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YouTube Videos by the AAA

The following videos are a recent sampling from the American Anthropological Association's YouTube channel. AAA's YouTube channel features webinars, interviews, and many other issues surrounding the field of anthropology. For additional videos and to learn more, subscribe here


Webinar Wednesday Medical Anthropology in the 21st Century with Lenore Manderson

September 14, 2015

The AAA's Webinar Wednesday is back for the Fall Semester. Medical anthropology has expanded in its fields of study and the number of people who identify as medical anthropologists. Yet it is hard to describe what we do: studying people’s experience of sickness and heath, care seeking and care, seems banal and inaccurate. Medical anthropology helps make sense of suffering and recovery as a social experience; it carries us into refugee camps, birthing centers, factories, boardrooms, goals, rehabilitation centers and schools, across countries and between communities. Many medical anthropologists are employed outside of academic settings: in government ministries and departments of health and other government departments, aid agencies, international and local NGOs, multilateral agencies, health care organizations, and private foundations. Others of us collaborate with such organizations for short-term periods.
In this webinar, I will discuss four areas of medical anthropological research, practice, and application: Changing Childhoods, Chronicity, Health and Illness; Climate Change; and War and Violence. I will draw on work associated with my current work on a handbook (The Routledge Handbook of Medical Anthropology) I am writing with Elizabeth Cartwright (Idaho State University) and Anita Hardon (University of Amsterdam), out April 2016. By the end of this webinar, you should be familiar with: Some of the fields in which medical anthropologists work in communities, clinics and laboratories, on a diverse range of health and social issues, How medical anthropology has been applied in practical ways to improve public health The employment opportunities available to medical anthropologists.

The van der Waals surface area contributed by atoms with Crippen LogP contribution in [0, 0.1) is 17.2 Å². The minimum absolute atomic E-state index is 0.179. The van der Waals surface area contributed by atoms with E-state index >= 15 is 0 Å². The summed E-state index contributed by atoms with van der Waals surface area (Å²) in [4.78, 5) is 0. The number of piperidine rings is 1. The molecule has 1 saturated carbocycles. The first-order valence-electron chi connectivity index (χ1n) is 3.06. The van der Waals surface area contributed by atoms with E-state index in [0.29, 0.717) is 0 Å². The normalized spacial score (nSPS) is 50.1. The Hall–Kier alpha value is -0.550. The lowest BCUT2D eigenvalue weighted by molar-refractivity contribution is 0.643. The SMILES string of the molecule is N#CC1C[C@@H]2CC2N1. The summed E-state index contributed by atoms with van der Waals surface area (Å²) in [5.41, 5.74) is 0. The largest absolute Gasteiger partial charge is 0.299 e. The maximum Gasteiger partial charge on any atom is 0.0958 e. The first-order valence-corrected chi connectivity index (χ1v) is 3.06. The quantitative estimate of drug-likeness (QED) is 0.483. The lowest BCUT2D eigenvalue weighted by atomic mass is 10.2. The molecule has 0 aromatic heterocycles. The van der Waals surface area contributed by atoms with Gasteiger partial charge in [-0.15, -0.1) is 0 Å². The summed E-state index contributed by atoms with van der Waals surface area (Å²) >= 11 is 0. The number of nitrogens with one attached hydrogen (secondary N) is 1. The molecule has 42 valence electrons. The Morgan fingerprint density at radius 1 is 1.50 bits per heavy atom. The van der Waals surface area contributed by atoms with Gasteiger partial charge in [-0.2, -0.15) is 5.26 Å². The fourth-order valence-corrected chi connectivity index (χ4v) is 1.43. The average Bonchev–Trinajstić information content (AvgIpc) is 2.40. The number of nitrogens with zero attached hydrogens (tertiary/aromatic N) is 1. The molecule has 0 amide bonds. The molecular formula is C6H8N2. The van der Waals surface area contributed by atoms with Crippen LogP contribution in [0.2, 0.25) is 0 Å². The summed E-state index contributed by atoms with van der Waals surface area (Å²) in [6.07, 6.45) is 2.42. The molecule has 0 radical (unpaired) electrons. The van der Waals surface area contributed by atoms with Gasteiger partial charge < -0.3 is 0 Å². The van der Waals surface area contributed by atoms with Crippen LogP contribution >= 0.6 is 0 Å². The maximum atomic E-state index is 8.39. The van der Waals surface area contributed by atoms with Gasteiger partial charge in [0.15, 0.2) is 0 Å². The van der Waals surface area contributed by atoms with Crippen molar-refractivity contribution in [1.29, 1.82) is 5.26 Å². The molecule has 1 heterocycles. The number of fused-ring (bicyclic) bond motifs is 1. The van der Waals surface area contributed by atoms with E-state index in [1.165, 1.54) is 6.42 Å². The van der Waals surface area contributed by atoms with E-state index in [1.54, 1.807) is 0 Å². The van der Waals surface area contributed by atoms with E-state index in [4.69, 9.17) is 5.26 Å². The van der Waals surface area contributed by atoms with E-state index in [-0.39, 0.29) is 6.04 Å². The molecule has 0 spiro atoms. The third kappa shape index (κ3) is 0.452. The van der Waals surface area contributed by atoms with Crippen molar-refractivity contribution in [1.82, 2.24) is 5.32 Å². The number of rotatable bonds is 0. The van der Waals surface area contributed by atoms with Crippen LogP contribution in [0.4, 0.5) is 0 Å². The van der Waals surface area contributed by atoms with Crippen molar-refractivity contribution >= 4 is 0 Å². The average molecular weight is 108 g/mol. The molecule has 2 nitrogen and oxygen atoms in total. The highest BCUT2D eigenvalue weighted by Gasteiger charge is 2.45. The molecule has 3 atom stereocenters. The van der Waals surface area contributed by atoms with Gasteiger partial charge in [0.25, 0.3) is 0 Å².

Lenore Manderson is internationally known for her work in anthropology, social history and public health. She has played a lead role in training and research in inequality, social exclusion and marginality, the social determinants of infectious and chronic disease, gender and sexuality, immigration, ethnicity and inequality, in Australia, Southeast and East Asia (including Malaysia, China, Thailand, the Philippines and Japan), South Africa and Ghana, and most recently in the Solomon Islands. Much of her work with Indigenous and immigrants Australians, and in infectious disease, is applied; this includes the development of guidelines for practice to enhance access to services and to provide cultural appropriate services. At the University of the Witwatersrand, she is developing a program of work around medical interventions, technology, access and equity. At Brown University, her work includes a five-year program bringing together the natural and social sciences, humanities and the arts in conversations on environmental change and sustainability. She also teaches in the IE Brown Executive MBA.